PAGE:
M&A activity explodes in 2021!
A couple of years ago, I wrote an article highlighting the steep uptick in M&A activity in 2018 involving companies in Australia with 109 announced transactions with a total transaction value of $92 billion when applying a cut-off of $100 million in transaction value. As our financially aware readers are probably aware, there has been significant M&A activity in the Australian market over the last year and as we approach the end of the year, I thought it would be interesting to see how 2021 compares to previous years.
The table below lists all deals using the same criteria as the previous blog post (i.e. a cut-off of deal size of $100 million) and we can see that it has indeed been a spectacular year for M&A bankers out there with a total of 169 deals announced and a total deal value of $220 billion or about 2.4x the amount referred to in the previous blog post:
To put things even further into perspective, let’s have a look at the total deal value so far in 2021 compared to the previous decade. We can see that 2021 is indeed at least 60 per cent better than the previous years in 2015 and 2017 when total deal value of around $135 million per year were announced:
And the year is still not finished as CSL has gone into a trading halt pending an announcement of a proposed acquisition of a Swiss company called Vifor for a rumored $16.7 billion which will push the total deal value for 2021 higher still.
So what is driving this M&A frenzy. There are of course a lot of different reasons but I can think of a few in particular worth discussing:
- The first reason is the very low volumes of M&A that took place in 2020 when COVID-19 arrived. Most company management teams and boards turned their attention inwards and primarily looked to protect their existing businesses. In 2021 when vaccines arrived and confidence returned, management and boards turned their attention outwards again. In other words, there is a pent-up demand for transactions that has been released during 2021.
- The second reason that I see as important is the pandemic crisis and ongoing geopolitical tension between China and the primarily US but also the rest of the Western world has caused a lot of companies to rethink both their competitive position and/or their supply chains. In some cases, they have chosen to acquire companies rather than organically change.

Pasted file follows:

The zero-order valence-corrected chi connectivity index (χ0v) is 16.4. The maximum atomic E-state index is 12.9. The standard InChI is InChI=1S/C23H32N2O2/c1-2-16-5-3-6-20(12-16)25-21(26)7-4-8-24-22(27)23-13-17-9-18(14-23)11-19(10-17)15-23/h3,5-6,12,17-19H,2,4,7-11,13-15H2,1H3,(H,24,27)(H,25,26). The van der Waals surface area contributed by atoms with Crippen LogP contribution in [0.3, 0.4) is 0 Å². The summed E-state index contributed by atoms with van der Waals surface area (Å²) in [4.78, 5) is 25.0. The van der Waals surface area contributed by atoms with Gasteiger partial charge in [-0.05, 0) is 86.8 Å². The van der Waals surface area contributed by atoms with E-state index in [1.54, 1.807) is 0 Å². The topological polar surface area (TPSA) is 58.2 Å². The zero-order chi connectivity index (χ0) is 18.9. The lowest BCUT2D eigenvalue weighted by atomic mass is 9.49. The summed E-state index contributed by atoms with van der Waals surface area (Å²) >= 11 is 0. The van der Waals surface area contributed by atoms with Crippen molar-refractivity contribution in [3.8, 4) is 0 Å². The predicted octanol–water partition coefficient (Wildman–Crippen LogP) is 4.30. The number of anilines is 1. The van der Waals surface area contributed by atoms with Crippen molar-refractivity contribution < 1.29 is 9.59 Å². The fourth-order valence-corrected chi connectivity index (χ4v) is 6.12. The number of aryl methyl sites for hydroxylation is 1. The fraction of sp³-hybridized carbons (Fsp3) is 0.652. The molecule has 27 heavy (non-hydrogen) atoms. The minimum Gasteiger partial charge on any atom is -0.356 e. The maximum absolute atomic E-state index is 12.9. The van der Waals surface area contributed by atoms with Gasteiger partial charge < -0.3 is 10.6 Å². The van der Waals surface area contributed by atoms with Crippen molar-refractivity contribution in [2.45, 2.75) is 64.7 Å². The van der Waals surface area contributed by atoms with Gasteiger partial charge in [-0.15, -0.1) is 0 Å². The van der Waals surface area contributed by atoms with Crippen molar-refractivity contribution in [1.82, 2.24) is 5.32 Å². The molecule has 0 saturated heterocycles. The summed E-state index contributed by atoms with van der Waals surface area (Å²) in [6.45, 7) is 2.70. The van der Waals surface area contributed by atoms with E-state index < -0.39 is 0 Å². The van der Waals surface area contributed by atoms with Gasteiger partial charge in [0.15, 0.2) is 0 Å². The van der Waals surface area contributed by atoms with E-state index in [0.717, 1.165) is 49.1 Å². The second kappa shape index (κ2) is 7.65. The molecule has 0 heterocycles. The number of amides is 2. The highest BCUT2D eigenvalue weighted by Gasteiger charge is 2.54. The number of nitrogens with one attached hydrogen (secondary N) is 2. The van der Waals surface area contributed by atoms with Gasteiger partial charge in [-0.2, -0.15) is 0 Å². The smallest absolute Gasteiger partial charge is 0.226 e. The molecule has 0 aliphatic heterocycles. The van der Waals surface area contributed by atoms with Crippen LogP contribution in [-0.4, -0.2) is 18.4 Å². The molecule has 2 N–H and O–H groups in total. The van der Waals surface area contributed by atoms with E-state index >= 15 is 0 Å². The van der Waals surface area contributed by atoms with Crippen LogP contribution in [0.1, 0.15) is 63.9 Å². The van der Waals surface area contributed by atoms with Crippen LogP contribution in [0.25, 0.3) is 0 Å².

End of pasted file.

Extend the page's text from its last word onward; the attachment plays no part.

- The third reason is there has been very high levels of government stimulus as a response to the pandemic meaning that corporate balance sheets are very strong. The availability of cheap debt funding is exceptional and stock market indices are at or close to historical highs meaning that companies have the financial firepower to transact despite the high prices seen both for listed and unlisted companies/assets.
- The forth major reason is that the low interest rate environment have forced (especially income focused investors) to seek alternative sources of yield. We have seen a significant increase in interest in and prices paid for assets that over the longer term should generate a steady and reliable income stream. Indeed, if we look at the top of the transction list above, most with the exception of Afterpay, Oilsearch and Altium are of that nature (airports, property, electricity infrastructure, motorways and Casino’s etc.).
So, what is my prediction going forward, will this continue?
It is of course very hard to predict but I see the conditions that created the current upswing in M&A all continuing into at least the near future with increased certainty that the pandemic will eventually be behind us, continued geopolitical tension making further rejigs of supply chains necessary and continuing accommodating central banks providing a lot of liquidity all unchanged from the year gone by. Of course, if we were to see rapidly rising interest rates or some other shock to the overall system, we should expect rapidly falling M&A activity.
My advice from the blog post linked below remains, investors should probably not try to predict M&A as the market is efficient enough that if it is obvious that a company is a takeover target, the share price has probably already reacted. Investors should continue to seek out the companies that they believe can over time provide the best fundamental return through a combination of value accretion and dividends as they grow organically and see potential M&A as the “icing on the cake” if another company/investor sees the same attraction as you and decides to accelerate your returns through paying you know instead of over time.
Here is the link to read my previous blog post: Can an investor profit from M&A activity?